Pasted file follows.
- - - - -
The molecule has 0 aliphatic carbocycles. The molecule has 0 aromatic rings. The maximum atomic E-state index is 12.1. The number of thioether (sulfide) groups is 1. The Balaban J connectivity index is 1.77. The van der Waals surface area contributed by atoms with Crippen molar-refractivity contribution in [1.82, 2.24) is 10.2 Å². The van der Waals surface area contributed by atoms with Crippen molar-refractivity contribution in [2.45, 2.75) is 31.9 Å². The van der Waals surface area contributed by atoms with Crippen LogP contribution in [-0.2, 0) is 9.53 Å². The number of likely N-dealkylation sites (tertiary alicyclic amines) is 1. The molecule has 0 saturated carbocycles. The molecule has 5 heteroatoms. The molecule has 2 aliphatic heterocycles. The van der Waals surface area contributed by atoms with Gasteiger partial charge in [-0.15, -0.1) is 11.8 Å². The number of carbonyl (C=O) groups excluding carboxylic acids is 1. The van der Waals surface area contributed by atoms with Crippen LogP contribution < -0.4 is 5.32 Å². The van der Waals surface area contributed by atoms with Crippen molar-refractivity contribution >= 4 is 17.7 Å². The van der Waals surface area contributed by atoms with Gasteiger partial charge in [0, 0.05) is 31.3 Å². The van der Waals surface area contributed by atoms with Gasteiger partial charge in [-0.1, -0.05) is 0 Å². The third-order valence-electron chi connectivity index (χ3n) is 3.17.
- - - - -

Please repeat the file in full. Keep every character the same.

The molecule has 0 aliphatic carbocycles. The molecule has 0 aromatic rings. The maximum atomic E-state index is 12.1. The number of thioether (sulfide) groups is 1. The Balaban J connectivity index is 1.77. The van der Waals surface area contributed by atoms with Crippen molar-refractivity contribution in [1.82, 2.24) is 10.2 Å². The van der Waals surface area contributed by atoms with Crippen molar-refractivity contribution in [2.45, 2.75) is 31.9 Å². The van der Waals surface area contributed by atoms with Crippen LogP contribution in [-0.2, 0) is 9.53 Å². The number of likely N-dealkylation sites (tertiary alicyclic amines) is 1. The molecule has 0 saturated carbocycles. The molecule has 5 heteroatoms. The molecule has 2 aliphatic heterocycles. The van der Waals surface area contributed by atoms with Gasteiger partial charge in [-0.15, -0.1) is 11.8 Å². The number of carbonyl (C=O) groups excluding carboxylic acids is 1. The van der Waals surface area contributed by atoms with Crippen LogP contribution < -0.4 is 5.32 Å². The van der Waals surface area contributed by atoms with Crippen molar-refractivity contribution >= 4 is 17.7 Å². The van der Waals surface area contributed by atoms with Gasteiger partial charge in [0, 0.05) is 31.3 Å². The van der Waals surface area contributed by atoms with Gasteiger partial charge in [-0.1, -0.05) is 0 Å². The third-order valence-electron chi connectivity index (χ3n) is 3.17.